Throwing Strikes: How Important Is It?

The title is a little misleading, as throwing strikes is important. If you don’t throw strikes you can’t win, simple. But, how important are those few extra percentage of strikes you throw. 

I looked at multiple categories of numbers, and looks to see if there was a correlation with strike percentage. I only graphed the two extremes, and the one with the least correlation to keep this from getting out of hand. To the graph-mobile!
Click on graphs for larger view
That one should have been obvious, right? The more strikes you throw, the less you walk people. Next up:

The one that should actually be next is FIP, but because walks are such a big part of it’s value I stayed away from it. Then again, WAR uses FIP, so there goes that theory. This was the biggest of the positive sector, so let’s go with that reason. Looking at this data, we can see that throwing strikes is important to winning, no doubt about it. Graph 3, coming up:
I was a bit surprised to see FB% had the least correlation with strike throwing. I thought pitchers with less control would provide more oppritunity for hitters to crush the ball in the air, but I was wrong there as well. 
Let’s take a look at the other categories not graphed:
FIP: -0.54 correlation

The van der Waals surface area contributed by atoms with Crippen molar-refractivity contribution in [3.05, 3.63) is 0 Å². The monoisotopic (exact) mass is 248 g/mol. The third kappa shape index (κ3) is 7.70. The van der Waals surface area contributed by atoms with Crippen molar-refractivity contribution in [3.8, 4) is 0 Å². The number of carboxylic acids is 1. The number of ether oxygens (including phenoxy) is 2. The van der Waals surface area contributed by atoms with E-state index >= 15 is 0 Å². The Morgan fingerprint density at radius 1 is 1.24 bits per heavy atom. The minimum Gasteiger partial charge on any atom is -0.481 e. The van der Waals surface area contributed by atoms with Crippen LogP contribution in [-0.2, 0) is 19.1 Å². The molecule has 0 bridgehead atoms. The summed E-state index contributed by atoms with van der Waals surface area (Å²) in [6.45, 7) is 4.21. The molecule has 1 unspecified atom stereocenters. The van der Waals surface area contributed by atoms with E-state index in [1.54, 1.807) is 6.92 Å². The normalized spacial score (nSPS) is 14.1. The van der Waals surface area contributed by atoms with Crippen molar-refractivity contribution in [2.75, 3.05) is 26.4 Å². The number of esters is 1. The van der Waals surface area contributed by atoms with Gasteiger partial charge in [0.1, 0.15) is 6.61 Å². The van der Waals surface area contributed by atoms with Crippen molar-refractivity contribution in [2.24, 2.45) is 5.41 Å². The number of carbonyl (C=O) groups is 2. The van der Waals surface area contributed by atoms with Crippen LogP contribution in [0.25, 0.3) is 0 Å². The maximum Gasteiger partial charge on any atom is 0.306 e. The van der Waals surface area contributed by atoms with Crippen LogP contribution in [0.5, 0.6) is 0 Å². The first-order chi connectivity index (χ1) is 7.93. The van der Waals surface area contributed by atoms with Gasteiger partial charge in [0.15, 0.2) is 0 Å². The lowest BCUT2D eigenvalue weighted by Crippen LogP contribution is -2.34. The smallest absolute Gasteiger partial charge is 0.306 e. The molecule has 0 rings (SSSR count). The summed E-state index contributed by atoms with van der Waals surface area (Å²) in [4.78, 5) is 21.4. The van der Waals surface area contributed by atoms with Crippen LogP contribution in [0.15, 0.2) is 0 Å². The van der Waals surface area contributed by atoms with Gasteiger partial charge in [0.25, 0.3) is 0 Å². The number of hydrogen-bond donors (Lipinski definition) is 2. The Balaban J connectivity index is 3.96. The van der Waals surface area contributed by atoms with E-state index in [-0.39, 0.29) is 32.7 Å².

WPA: 0.33
K/9: 0.24
LD%: 0.21
GB%: -0.19
BABIP: 0.13
HR/9: -0.12
I was surprised to see HR/9 so far down on the list as well. The important thing to remember is that this does not show where these strikes are located, just strikes in general.
Just remember, pounding the strike zone is a good thing, but only if you can locate. No use throwing it in the kill zone.
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3 Responses to Throwing Strikes: How Important Is It?

  1. Mike Silver says:

    Nice article Zach. The .21 correlation with LD% is interesting, as it makes sense that the more strikes a pitcher throws, the more hittable pitches a batter sees, and more Line Drives are hit. I love DIPS theory, but its great to see its limitations tested.

  2. Dan says:

    I suppose if you are a tad wild, you keep hitters on their toes and not as comfortable at the plate. That could theoretically lead to less home runs.

  3. Dan Novick says:

    If you’re wild enough that major league hitters are getting nervous, then you’re not going to last very long.

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